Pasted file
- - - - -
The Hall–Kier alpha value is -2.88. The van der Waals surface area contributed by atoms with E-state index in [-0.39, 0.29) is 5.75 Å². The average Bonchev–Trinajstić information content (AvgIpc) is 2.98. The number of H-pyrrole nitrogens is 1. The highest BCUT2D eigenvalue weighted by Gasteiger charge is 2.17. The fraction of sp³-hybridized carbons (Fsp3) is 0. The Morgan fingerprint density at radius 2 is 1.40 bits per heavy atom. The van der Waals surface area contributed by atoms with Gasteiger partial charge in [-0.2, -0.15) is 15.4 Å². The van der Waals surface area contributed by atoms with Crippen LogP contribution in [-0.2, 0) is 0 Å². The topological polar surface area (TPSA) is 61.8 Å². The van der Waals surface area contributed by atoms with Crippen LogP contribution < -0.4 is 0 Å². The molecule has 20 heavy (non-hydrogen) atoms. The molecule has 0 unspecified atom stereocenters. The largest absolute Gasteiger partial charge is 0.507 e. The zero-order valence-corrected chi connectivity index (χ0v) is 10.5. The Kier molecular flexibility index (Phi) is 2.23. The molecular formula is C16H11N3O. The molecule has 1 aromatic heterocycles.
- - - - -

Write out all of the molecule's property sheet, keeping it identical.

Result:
The Hall–Kier alpha value is -2.88. The van der Waals surface area contributed by atoms with E-state index in [-0.39, 0.29) is 5.75 Å². The average Bonchev–Trinajstić information content (AvgIpc) is 2.98. The number of H-pyrrole nitrogens is 1. The highest BCUT2D eigenvalue weighted by Gasteiger charge is 2.17. The fraction of sp³-hybridized carbons (Fsp3) is 0. The Morgan fingerprint density at radius 2 is 1.40 bits per heavy atom. The van der Waals surface area contributed by atoms with Gasteiger partial charge in [-0.2, -0.15) is 15.4 Å². The van der Waals surface area contributed by atoms with Crippen LogP contribution in [-0.2, 0) is 0 Å². The topological polar surface area (TPSA) is 61.8 Å². The van der Waals surface area contributed by atoms with Crippen LogP contribution < -0.4 is 0 Å². The molecule has 20 heavy (non-hydrogen) atoms. The molecule has 0 unspecified atom stereocenters. The largest absolute Gasteiger partial charge is 0.507 e. The zero-order valence-corrected chi connectivity index (χ0v) is 10.5. The Kier molecular flexibility index (Phi) is 2.23. The molecular formula is C16H11N3O. The molecule has 1 aromatic heterocycles.